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MEMPHIS, Tenn. – The Memphis Police Supervisor at the scene when Nichols tire was beaten to death by retired officers with his benefits the day before a hearing to fire him, according to documents filed to revoke his law enforcement certificate.
Lt. DeWayne Smith was identified in records obtained by media on Friday as the officer who officials said retired earlier this month ahead of his dismissal hearing.
Some members of the Memphis City Council were upset that an officer was allowed to retire before steps could be taken to fire them, including Council Vice Chairman JB Smiley Jr., who said that ‘It didn’t seem fair that the then-unidentified officer could keep his pension. and other benefits.
“I just don’t like the fact that his parents are paying this officer to continue living and it’s disturbing,” Smiley said.
Nichols’ family attorney said the department should not have let Smith “cowardly dodge the consequences of his actions” and retire after 25 years.
“We call on police and officials in Memphis to do everything in their power to hold Lt. Smith and everyone involved fully accountable,” attorney Ben Crump said.
Seven other Memphis officers have been fired after Nichols died following a traffic stop on January 7 and five of them are charged with second degree murder. Smith is not charged in Nichols’ death.
Nichols, 29, was roughly pulled from his car as an officer threatened to shock him with a Taser. He ran, but was chased. The video showed five police officers holding him down and hitting him repeatedly with their fists, boots and batons as he cried out for his mother.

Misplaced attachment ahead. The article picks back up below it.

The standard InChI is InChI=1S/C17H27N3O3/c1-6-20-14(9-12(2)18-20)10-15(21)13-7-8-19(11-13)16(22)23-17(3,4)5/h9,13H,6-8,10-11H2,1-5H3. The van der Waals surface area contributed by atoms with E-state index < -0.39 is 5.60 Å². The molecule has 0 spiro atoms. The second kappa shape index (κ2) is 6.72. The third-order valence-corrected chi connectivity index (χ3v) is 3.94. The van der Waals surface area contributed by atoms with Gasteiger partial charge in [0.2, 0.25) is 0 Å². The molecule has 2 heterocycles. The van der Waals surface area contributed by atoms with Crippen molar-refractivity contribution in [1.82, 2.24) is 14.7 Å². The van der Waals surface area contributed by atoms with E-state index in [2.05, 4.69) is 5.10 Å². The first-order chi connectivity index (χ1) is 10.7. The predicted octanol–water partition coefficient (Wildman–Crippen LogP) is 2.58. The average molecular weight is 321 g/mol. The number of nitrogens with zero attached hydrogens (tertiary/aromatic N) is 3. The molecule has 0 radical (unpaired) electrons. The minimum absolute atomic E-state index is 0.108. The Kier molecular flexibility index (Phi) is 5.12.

Decertification documents against Lt. Smith reveal additional details about his actions that night.
Smith heard Nichols say “I can’t breathe” as he leaned against a police cruiser, but failed to get him treatment or remove his handcuffs, according to the report.
Smith also did not receive reports from other officers about the use of force and told Nichols’ family that he was driving under the influence even though there was no information to back up a claim. accusation, according to the documents. Investigators say Smith decided without evidence that Nichols was drugged or drunk and video captured him telling Nichols “you took something” when he arrived on the scene.
Additionally, Smith did not wear his body camera, in violation of police department policy. His actions were captured on other officers’ body cameras, documents show.
The US Department of Justice is currently reviewing the Memphis Police Department’s policies on the use of force, de-escalation strategies and specialized units in response to Nichols’ death.